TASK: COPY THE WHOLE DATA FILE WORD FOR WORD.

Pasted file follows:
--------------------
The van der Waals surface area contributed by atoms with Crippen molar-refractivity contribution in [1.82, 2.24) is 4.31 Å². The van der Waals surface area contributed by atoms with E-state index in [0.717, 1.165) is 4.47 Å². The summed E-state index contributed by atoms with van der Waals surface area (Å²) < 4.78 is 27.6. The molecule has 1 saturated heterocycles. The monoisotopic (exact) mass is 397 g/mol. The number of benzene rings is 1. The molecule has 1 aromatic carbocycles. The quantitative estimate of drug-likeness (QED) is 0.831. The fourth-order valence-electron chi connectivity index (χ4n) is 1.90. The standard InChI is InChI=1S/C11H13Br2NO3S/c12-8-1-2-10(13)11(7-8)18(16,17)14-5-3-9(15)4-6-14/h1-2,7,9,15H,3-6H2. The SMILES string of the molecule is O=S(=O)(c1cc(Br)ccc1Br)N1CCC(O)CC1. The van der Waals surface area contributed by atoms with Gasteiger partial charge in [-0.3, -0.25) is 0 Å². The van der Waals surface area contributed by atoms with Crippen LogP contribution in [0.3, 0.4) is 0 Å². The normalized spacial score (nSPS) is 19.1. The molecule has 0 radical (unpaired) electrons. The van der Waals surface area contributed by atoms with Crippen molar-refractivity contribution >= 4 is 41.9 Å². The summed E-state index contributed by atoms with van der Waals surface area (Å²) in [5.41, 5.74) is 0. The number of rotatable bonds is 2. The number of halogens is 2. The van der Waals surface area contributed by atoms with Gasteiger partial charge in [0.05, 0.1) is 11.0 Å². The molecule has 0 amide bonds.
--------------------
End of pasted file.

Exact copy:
The van der Waals surface area contributed by atoms with Crippen molar-refractivity contribution in [1.82, 2.24) is 4.31 Å². The van der Waals surface area contributed by atoms with E-state index in [0.717, 1.165) is 4.47 Å². The summed E-state index contributed by atoms with van der Waals surface area (Å²) < 4.78 is 27.6. The molecule has 1 saturated heterocycles. The monoisotopic (exact) mass is 397 g/mol. The number of benzene rings is 1. The molecule has 1 aromatic carbocycles. The quantitative estimate of drug-likeness (QED) is 0.831. The fourth-order valence-electron chi connectivity index (χ4n) is 1.90. The standard InChI is InChI=1S/C11H13Br2NO3S/c12-8-1-2-10(13)11(7-8)18(16,17)14-5-3-9(15)4-6-14/h1-2,7,9,15H,3-6H2. The SMILES string of the molecule is O=S(=O)(c1cc(Br)ccc1Br)N1CCC(O)CC1. The van der Waals surface area contributed by atoms with Gasteiger partial charge in [-0.3, -0.25) is 0 Å². The van der Waals surface area contributed by atoms with Crippen LogP contribution in [0.3, 0.4) is 0 Å². The normalized spacial score (nSPS) is 19.1. The molecule has 0 radical (unpaired) electrons. The van der Waals surface area contributed by atoms with Crippen molar-refractivity contribution >= 4 is 41.9 Å². The summed E-state index contributed by atoms with van der Waals surface area (Å²) in [5.41, 5.74) is 0. The number of rotatable bonds is 2. The number of halogens is 2. The van der Waals surface area contributed by atoms with Gasteiger partial charge in [0.05, 0.1) is 11.0 Å². The molecule has 0 amide bonds.